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How to Do a Hindu Squat

    Step 1

    Perform this exercise after a 10-minute warm-up, such as a light jog, swim or short ride on a stationary bicycle. Since this is a large-muscle workout, add this exercise to the beginning of your workout, following your warm-up, and then move on to smaller muscle groups, such as those in your arms.

    Step 2

    Stand with your feet about hip-width apart. Let your arms hang down at your sides, keeping them relaxed. Keep your back straight and your torso upright the entire time you move through this exercise.

    Step 3

    Inhale as you bend your knees, allowing them to come forward as you sit into a squat. Lift your heels off the floor, balancing on the balls of your feet and deepen your squat by bending your knees until your buttocks are just above your heels. As you lower into this deep balanced squat, swing your arms down and slightly behind you. You should be moving your arms and squatting at the same time, as one fluid movement.

    Step 4

    Push off from your toes in a quick, explosive movement and exhale sharply as you straighten your legs. As you return to your upright starting position, raise your arms forward, keeping them extended straight with your palms facing down. They should be no higher than shoulder height and parallel with the floor. Exploding up straight and lifting the arms should occur in one fluid movement. This completes one squat.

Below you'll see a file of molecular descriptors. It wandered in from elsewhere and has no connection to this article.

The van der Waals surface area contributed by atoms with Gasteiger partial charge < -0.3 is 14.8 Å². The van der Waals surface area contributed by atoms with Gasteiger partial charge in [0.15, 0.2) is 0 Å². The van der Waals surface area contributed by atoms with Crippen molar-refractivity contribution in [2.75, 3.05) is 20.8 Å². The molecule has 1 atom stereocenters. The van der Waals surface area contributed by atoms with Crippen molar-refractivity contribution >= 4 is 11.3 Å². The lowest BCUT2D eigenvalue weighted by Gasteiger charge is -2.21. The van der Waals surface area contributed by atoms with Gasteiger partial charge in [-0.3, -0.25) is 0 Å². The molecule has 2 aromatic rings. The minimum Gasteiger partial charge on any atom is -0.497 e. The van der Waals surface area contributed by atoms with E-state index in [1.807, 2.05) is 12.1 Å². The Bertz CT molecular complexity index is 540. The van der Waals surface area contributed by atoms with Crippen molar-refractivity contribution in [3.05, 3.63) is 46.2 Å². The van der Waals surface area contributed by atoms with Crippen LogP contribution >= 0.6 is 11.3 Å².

Step 5

    Perform three to five sets of 25 repetitions. To progress this exercise, increase the number of repetitions you perform in a set number of minutes, for example, 100 repetitions in three minutes. To challenge yourself even further, progress to 250 repetitions in five minutes and eventually work up to 500 repetitions in 15 to 20 minutes.


  • If you have bad knees and cannot perform Hindu squats without pain, you can easily modify this exercise. Don't squat as deeply and decrease the number of repetitions you perform by at least half.


  • If you experience pain while performing Hindu squats even after modifying the exercise, stop and consult your physician.

About the Author

Nichole Politza is a writer based in Central Pennsylvania. She works full time for a health insurance company and is a certified exercise instructor. She has been a health and fitness writer since 2004 and holds a bachelor's degree in professional writing from Kutztown University.

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